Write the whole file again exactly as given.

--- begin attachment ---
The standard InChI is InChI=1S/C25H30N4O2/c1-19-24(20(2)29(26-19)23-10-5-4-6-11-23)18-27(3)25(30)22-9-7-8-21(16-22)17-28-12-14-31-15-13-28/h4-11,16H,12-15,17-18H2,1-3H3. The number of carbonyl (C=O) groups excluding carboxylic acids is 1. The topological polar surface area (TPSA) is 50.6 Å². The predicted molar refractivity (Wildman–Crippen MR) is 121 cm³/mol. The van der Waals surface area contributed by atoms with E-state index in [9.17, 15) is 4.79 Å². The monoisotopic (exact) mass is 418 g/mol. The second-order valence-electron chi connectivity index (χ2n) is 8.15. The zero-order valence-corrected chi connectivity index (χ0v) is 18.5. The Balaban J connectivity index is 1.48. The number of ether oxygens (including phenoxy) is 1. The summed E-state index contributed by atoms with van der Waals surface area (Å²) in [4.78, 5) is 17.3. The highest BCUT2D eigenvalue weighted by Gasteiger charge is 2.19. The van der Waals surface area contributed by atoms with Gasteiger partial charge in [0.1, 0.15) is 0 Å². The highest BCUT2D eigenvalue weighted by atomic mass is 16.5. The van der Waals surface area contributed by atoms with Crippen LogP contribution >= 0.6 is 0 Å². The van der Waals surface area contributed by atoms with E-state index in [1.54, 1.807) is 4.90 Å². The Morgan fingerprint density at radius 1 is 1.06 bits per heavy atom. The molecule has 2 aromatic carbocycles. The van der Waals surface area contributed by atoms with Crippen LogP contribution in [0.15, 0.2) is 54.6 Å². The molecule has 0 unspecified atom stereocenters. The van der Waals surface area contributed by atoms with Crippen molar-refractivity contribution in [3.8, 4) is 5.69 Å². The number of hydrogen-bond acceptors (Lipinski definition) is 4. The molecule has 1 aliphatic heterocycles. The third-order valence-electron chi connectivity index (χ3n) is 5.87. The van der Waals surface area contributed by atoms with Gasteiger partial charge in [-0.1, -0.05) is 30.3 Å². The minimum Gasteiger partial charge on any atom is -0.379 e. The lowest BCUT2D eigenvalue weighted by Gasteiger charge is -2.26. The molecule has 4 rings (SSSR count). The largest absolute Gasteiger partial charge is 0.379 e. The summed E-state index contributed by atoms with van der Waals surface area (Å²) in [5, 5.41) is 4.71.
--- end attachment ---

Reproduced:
The standard InChI is InChI=1S/C25H30N4O2/c1-19-24(20(2)29(26-19)23-10-5-4-6-11-23)18-27(3)25(30)22-9-7-8-21(16-22)17-28-12-14-31-15-13-28/h4-11,16H,12-15,17-18H2,1-3H3. The number of carbonyl (C=O) groups excluding carboxylic acids is 1. The topological polar surface area (TPSA) is 50.6 Å². The predicted molar refractivity (Wildman–Crippen MR) is 121 cm³/mol. The van der Waals surface area contributed by atoms with E-state index in [9.17, 15) is 4.79 Å². The monoisotopic (exact) mass is 418 g/mol. The second-order valence-electron chi connectivity index (χ2n) is 8.15. The zero-order valence-corrected chi connectivity index (χ0v) is 18.5. The Balaban J connectivity index is 1.48. The number of ether oxygens (including phenoxy) is 1. The summed E-state index contributed by atoms with van der Waals surface area (Å²) in [4.78, 5) is 17.3. The highest BCUT2D eigenvalue weighted by Gasteiger charge is 2.19. The van der Waals surface area contributed by atoms with Gasteiger partial charge in [0.1, 0.15) is 0 Å². The highest BCUT2D eigenvalue weighted by atomic mass is 16.5. The van der Waals surface area contributed by atoms with Crippen LogP contribution >= 0.6 is 0 Å². The van der Waals surface area contributed by atoms with E-state index in [1.54, 1.807) is 4.90 Å². The Morgan fingerprint density at radius 1 is 1.06 bits per heavy atom. The molecule has 2 aromatic carbocycles. The van der Waals surface area contributed by atoms with Crippen LogP contribution in [0.15, 0.2) is 54.6 Å². The molecule has 0 unspecified atom stereocenters. The van der Waals surface area contributed by atoms with Crippen molar-refractivity contribution in [3.8, 4) is 5.69 Å². The number of hydrogen-bond acceptors (Lipinski definition) is 4. The molecule has 1 aliphatic heterocycles. The third-order valence-electron chi connectivity index (χ3n) is 5.87. The van der Waals surface area contributed by atoms with Gasteiger partial charge in [-0.1, -0.05) is 30.3 Å². The minimum Gasteiger partial charge on any atom is -0.379 e. The lowest BCUT2D eigenvalue weighted by Gasteiger charge is -2.26. The molecule has 4 rings (SSSR count). The largest absolute Gasteiger partial charge is 0.379 e. The summed E-state index contributed by atoms with van der Waals surface area (Å²) in [5, 5.41) is 4.71.